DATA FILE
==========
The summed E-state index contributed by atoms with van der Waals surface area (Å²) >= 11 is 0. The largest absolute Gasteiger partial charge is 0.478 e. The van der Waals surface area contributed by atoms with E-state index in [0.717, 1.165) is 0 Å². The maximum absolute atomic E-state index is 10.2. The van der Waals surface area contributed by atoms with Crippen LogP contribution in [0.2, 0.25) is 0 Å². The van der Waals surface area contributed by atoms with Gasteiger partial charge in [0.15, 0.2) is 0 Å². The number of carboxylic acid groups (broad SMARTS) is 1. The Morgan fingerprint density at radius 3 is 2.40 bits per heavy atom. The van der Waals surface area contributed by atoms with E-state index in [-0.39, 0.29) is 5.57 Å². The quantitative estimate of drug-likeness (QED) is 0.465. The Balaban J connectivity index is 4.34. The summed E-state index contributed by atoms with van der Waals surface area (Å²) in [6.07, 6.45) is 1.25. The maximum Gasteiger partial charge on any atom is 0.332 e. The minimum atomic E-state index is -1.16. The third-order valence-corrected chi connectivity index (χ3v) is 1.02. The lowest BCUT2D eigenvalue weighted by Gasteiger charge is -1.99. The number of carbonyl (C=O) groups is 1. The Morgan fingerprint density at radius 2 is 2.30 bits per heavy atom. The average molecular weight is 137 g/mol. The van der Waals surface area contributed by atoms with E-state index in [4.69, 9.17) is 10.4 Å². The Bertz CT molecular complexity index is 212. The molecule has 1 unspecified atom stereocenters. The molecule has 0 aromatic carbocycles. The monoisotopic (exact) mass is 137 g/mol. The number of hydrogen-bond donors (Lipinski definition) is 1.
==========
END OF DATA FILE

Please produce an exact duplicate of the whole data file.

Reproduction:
The summed E-state index contributed by atoms with van der Waals surface area (Å²) >= 11 is 0. The largest absolute Gasteiger partial charge is 0.478 e. The van der Waals surface area contributed by atoms with E-state index in [0.717, 1.165) is 0 Å². The maximum absolute atomic E-state index is 10.2. The van der Waals surface area contributed by atoms with Crippen LogP contribution in [0.2, 0.25) is 0 Å². The van der Waals surface area contributed by atoms with Gasteiger partial charge in [0.15, 0.2) is 0 Å². The number of carboxylic acid groups (broad SMARTS) is 1. The Morgan fingerprint density at radius 3 is 2.40 bits per heavy atom. The van der Waals surface area contributed by atoms with E-state index in [-0.39, 0.29) is 5.57 Å². The quantitative estimate of drug-likeness (QED) is 0.465. The Balaban J connectivity index is 4.34. The summed E-state index contributed by atoms with van der Waals surface area (Å²) in [6.07, 6.45) is 1.25. The maximum Gasteiger partial charge on any atom is 0.332 e. The minimum atomic E-state index is -1.16. The third-order valence-corrected chi connectivity index (χ3v) is 1.02. The lowest BCUT2D eigenvalue weighted by Gasteiger charge is -1.99. The number of carbonyl (C=O) groups is 1. The Morgan fingerprint density at radius 2 is 2.30 bits per heavy atom. The average molecular weight is 137 g/mol. The van der Waals surface area contributed by atoms with E-state index in [4.69, 9.17) is 10.4 Å². The Bertz CT molecular complexity index is 212. The molecule has 1 unspecified atom stereocenters. The molecule has 0 aromatic carbocycles. The monoisotopic (exact) mass is 137 g/mol. The number of hydrogen-bond donors (Lipinski definition) is 1.